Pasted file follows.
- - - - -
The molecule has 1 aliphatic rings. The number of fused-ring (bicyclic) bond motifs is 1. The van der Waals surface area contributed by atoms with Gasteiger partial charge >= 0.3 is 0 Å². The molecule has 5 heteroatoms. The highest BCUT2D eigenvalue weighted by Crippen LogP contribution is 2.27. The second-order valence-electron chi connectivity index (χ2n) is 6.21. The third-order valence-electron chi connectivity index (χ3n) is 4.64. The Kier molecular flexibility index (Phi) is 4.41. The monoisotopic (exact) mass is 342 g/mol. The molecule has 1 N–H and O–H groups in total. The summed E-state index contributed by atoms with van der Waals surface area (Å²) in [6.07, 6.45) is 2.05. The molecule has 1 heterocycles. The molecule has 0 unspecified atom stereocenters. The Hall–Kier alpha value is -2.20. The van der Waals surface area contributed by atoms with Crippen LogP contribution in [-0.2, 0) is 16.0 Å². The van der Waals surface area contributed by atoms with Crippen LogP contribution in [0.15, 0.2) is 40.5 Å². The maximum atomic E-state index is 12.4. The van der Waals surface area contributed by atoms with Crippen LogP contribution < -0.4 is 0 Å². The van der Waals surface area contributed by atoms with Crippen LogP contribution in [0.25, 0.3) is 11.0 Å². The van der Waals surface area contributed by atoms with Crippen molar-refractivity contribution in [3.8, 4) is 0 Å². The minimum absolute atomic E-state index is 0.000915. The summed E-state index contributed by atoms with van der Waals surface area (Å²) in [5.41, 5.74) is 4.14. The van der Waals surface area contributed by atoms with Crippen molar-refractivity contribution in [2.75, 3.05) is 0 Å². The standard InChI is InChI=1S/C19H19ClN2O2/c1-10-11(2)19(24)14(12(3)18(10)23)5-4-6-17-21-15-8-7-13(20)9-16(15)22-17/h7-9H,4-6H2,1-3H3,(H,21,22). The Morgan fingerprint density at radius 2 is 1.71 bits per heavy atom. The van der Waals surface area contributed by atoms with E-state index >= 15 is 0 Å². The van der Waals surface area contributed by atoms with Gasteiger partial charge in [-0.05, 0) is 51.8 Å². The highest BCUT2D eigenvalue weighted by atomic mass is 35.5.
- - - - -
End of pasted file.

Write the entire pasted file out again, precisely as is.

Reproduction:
The molecule has 1 aliphatic rings. The number of fused-ring (bicyclic) bond motifs is 1. The van der Waals surface area contributed by atoms with Gasteiger partial charge >= 0.3 is 0 Å². The molecule has 5 heteroatoms. The highest BCUT2D eigenvalue weighted by Crippen LogP contribution is 2.27. The second-order valence-electron chi connectivity index (χ2n) is 6.21. The third-order valence-electron chi connectivity index (χ3n) is 4.64. The Kier molecular flexibility index (Phi) is 4.41. The monoisotopic (exact) mass is 342 g/mol. The molecule has 1 N–H and O–H groups in total. The summed E-state index contributed by atoms with van der Waals surface area (Å²) in [6.07, 6.45) is 2.05. The molecule has 1 heterocycles. The molecule has 0 unspecified atom stereocenters. The Hall–Kier alpha value is -2.20. The van der Waals surface area contributed by atoms with Crippen LogP contribution in [-0.2, 0) is 16.0 Å². The van der Waals surface area contributed by atoms with Crippen LogP contribution in [0.15, 0.2) is 40.5 Å². The maximum atomic E-state index is 12.4. The van der Waals surface area contributed by atoms with Crippen LogP contribution < -0.4 is 0 Å². The van der Waals surface area contributed by atoms with Crippen LogP contribution in [0.25, 0.3) is 11.0 Å². The van der Waals surface area contributed by atoms with Crippen molar-refractivity contribution in [3.8, 4) is 0 Å². The minimum absolute atomic E-state index is 0.000915. The summed E-state index contributed by atoms with van der Waals surface area (Å²) in [5.41, 5.74) is 4.14. The van der Waals surface area contributed by atoms with Crippen molar-refractivity contribution in [2.75, 3.05) is 0 Å². The standard InChI is InChI=1S/C19H19ClN2O2/c1-10-11(2)19(24)14(12(3)18(10)23)5-4-6-17-21-15-8-7-13(20)9-16(15)22-17/h7-9H,4-6H2,1-3H3,(H,21,22). The Morgan fingerprint density at radius 2 is 1.71 bits per heavy atom. The van der Waals surface area contributed by atoms with E-state index >= 15 is 0 Å². The van der Waals surface area contributed by atoms with Gasteiger partial charge in [-0.05, 0) is 51.8 Å². The highest BCUT2D eigenvalue weighted by atomic mass is 35.5.